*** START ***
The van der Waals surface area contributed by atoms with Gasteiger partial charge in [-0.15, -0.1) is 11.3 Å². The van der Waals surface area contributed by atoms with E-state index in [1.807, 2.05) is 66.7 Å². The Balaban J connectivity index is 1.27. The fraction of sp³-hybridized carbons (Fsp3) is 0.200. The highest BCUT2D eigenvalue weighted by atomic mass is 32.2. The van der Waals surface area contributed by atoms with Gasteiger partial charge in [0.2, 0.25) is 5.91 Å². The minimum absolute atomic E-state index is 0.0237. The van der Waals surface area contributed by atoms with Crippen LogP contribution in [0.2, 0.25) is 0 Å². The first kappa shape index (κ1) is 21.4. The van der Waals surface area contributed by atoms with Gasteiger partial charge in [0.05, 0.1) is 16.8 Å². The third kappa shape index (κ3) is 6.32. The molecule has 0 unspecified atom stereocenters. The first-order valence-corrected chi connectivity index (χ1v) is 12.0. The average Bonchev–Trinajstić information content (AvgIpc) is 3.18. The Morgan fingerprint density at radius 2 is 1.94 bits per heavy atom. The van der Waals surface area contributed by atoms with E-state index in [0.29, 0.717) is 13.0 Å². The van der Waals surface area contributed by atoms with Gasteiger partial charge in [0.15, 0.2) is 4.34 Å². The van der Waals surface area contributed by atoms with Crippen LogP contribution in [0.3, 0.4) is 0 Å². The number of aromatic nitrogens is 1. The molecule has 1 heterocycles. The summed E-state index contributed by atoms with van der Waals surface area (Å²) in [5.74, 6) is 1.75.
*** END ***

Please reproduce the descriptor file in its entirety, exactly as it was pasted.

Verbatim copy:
The van der Waals surface area contributed by atoms with Gasteiger partial charge in [-0.15, -0.1) is 11.3 Å². The van der Waals surface area contributed by atoms with E-state index in [1.807, 2.05) is 66.7 Å². The Balaban J connectivity index is 1.27. The fraction of sp³-hybridized carbons (Fsp3) is 0.200. The highest BCUT2D eigenvalue weighted by atomic mass is 32.2. The van der Waals surface area contributed by atoms with Gasteiger partial charge in [0.2, 0.25) is 5.91 Å². The minimum absolute atomic E-state index is 0.0237. The van der Waals surface area contributed by atoms with Crippen LogP contribution in [0.2, 0.25) is 0 Å². The first kappa shape index (κ1) is 21.4. The van der Waals surface area contributed by atoms with Gasteiger partial charge in [0.05, 0.1) is 16.8 Å². The third kappa shape index (κ3) is 6.32. The molecule has 0 unspecified atom stereocenters. The first-order valence-corrected chi connectivity index (χ1v) is 12.0. The average Bonchev–Trinajstić information content (AvgIpc) is 3.18. The Morgan fingerprint density at radius 2 is 1.94 bits per heavy atom. The van der Waals surface area contributed by atoms with E-state index in [0.29, 0.717) is 13.0 Å². The van der Waals surface area contributed by atoms with Gasteiger partial charge in [0.15, 0.2) is 4.34 Å². The van der Waals surface area contributed by atoms with Crippen LogP contribution in [0.3, 0.4) is 0 Å². The number of aromatic nitrogens is 1. The molecule has 1 heterocycles. The summed E-state index contributed by atoms with van der Waals surface area (Å²) in [5.74, 6) is 1.75.